Address correspondence to C. Libertun, IByME-CONICET, Vuelta de Obligado 2490, (C1428ADN) Buenos Aires, Argentina. Telephone: 54-11-4783-2869. Fax: 54-11-4786-2564. E-mail: email@example.com
This research was supported by Consejo Nacional de Investigaciones Científicas y Técnicas, Agencia Nacional de Promoción Científica y Tecnológica (BID 1728/OC-AR PICT 2004 05–26307 to C.L. and PICT 2006 N° 00200 to V.L.L.) and Universidad de Buenos Aires (ME 048 and 038).
The authors declare they have no competing financial interests.
Received: 8 October 2008
Accepted: 6 January 2009
Advance Publication: 7 January 2009
Final Publication: 1 May 2009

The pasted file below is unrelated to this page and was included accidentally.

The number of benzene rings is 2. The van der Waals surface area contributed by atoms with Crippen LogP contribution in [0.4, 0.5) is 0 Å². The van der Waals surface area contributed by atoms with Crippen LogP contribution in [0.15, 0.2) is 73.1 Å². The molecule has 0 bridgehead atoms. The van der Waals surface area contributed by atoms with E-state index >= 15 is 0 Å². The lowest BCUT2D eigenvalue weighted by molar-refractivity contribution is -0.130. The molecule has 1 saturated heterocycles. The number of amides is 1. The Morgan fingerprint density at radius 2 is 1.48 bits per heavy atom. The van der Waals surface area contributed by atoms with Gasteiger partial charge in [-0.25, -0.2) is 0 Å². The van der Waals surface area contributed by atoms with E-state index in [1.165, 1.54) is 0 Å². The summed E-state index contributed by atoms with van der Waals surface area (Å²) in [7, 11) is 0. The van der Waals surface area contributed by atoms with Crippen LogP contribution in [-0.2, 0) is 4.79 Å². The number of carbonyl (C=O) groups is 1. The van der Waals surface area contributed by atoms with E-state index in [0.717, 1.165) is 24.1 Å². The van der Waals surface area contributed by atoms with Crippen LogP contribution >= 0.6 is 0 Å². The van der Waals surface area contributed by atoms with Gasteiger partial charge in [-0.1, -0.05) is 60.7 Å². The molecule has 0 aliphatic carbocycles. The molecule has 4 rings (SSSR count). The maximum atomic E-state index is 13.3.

Humans and wildlife are exposed to a variety of contaminants, such as xenoestrogens, on a daily basis. Bisphenol A (BPA), a xenoestrogen, is a constituent of polycarbonate plastics and epoxy resins used in dentistry and in the food industry. The polymer bonds hydrolyze at high temperatures and release BPA. BPA could be ingested by humans; detectable amounts have been found in food cans, microwave containers, polycarbonate bottles, and in human saliva after treatment with dental sealants (Vandenberg et al. 2007). Although results of some in vitro assays have suggested that BPA is a weak environmental estrogen (Vandenberg et al. 2007; Wetherill et al. 2007), important in vivo effects have been found using a wide range of doses, animal models, and study end points. The current U.S. Environmental Protection Agency (EPA) reference dose [50 μg/kg/day (U.S. EPA 1993)] was calculated by dividing the lowest observed adverse effect level (LOAEL; 50 mg/kg/day) by 1,000. For the present study, we defined low doses as those < LOAEL, as reported by Richter et al. (2007). Effects of BPA can be influenced by species, strain, dose, and time of exposure. Adult animals exposed to BPA show effects that are reversible when the exposure ceases (Richter et al. 2007). In contrast, perinatal or neonatal exposure produces organizational effects that are irreversible in Sprague-Dawley (Kato et al. 2003; Moral et al. 2008; Patisaul et al. 2006; Rubin et al. 2001), Wistar (Durando et al. 2007; Ramos et al. 2003), and Fisher 344 rats (Khurana et al. 2000). These permanent effects are in agreement with the actions of estrogens during development, ranging from the establishment of sex differences to pervasive trophic and neuro protective effects (McCarthy 2008).